Document Data Structure in MongoDB Express
MongoDB lets you easily store structured and unstructured data in a flexible and dynamic database schema. It supports CRUD operations on complex data objects using JSON as the main data type.
Its an open source solution so it may not be as robust or well supported as commercial management tools. However it is easy to deploy and works well for most use cases.
The document data structure in mongodb express enables applications to bring together tens or hundreds of disparate sources of information and present them in a single, unified view. The flexibility of the document model allows the embedding of documents to describe nested structures and easily tolerates changes in data across generations of documents. It also efficiently supports specialized data formats such as geospatial.
Each document in a collection has an _id field. It can contain values of any BSON type, except arrays, regular expressions and undefined. Using UUIDs as the _id value can help optimize replication and reduce storage requirements.
Compound queries specify conditions for more than one field in a document. MongoDB reorders fields in the result of a query as needed to achieve efficient execution. For more information, see Query and Projection Operators.
In MongoDB, a Collection is a JSON-like group of documents. It differs from the SQL workflow where a document must be pre-defined with a schema, whereas in MongoDB documents are created on-the-fly inside a collection. This allows for a more flexible and versatile schema and is known as the “schema-less” data management paradigm.
For a quick and efficient collection view, Hevo Express supports Async on-demand loading of large document properties (>100KB by default). It also allows you to have a bird’s eye view of your data as nested & large objects are collapsible.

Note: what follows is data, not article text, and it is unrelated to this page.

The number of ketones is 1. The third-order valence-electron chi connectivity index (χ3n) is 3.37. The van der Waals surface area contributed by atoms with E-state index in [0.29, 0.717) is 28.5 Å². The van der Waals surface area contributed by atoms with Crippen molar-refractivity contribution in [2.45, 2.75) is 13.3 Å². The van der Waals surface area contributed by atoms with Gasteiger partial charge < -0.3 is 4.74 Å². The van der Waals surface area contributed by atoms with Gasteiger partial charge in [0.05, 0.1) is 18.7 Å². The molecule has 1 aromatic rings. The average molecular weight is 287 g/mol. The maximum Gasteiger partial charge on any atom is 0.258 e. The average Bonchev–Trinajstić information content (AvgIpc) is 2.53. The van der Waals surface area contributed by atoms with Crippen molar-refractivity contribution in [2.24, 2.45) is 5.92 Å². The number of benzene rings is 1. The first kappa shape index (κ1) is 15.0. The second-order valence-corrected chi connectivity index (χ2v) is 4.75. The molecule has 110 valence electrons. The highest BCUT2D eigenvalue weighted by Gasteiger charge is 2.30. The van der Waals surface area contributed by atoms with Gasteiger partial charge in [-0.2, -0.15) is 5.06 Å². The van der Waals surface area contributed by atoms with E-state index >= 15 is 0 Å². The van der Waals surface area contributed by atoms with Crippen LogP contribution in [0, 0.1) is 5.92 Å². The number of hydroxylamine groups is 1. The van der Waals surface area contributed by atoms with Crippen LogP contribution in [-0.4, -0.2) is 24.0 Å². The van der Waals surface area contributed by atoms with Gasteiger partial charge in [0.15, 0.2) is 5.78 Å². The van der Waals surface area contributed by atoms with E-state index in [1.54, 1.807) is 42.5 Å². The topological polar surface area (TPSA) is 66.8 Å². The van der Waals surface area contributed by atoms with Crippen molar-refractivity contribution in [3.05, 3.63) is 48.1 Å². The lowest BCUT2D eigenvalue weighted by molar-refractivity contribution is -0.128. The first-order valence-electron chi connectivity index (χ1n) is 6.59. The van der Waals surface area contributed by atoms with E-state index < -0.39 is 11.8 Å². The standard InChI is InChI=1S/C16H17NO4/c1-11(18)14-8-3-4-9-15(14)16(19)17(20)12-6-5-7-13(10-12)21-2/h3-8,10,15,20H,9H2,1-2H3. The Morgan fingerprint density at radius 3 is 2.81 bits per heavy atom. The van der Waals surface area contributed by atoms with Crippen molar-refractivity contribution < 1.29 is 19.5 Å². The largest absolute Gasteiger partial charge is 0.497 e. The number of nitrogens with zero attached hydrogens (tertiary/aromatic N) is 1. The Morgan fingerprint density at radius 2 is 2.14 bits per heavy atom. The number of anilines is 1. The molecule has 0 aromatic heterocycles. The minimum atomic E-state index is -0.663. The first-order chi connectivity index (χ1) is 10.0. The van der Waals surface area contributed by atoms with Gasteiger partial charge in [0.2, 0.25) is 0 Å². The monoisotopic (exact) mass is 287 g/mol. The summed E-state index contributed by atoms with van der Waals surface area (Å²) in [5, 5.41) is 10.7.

Document Object Model
The Document Object Model (DOM) is a hierarchical representation of an XML or HTML document. It has a root node that represents the document and a series of child nodes for elements, attributes, and text content.
Each field in a BSON document is represented by a SchemaType. These types are used to define how a field behaves in the database. For example, a field can be required to prevent null values. It can also be defined to use a default value in case the user does not provide one.
MongoDB supports change streams, which allow you to listen to changes made in the database without triggering any middleware. This allows you to perform inserts and updates in bulk. You can also filter on a particular field to get the exact data you want. This can be useful for avoiding duplicates. However, you must be connected to a replica set to use this feature.
A schema defines the rules that govern how documents in a collection are saved. A schema also determines how those documents are retrieved from the database.
For example, if a document contains a number, the schema might require that the number be a positive integer and define an enum validator to prevent the value from being set to something invalid, such as 42.
Similarly, the schema may specify that strings must be in a certain range or have a minimum and maximum length. The schema might also include virtual property setters, which allow a developer to set multiple values for a field in one operation.
Mongoose checks the schema of every write operation against the collection’s schema to ensure that all properties conform to the specified rules. You can configure a collection to only validate new documents against its schema or to check all existing documents and log warnings when the rules are violated. Depending on your application’s data access patterns, you might want to use both validation layers.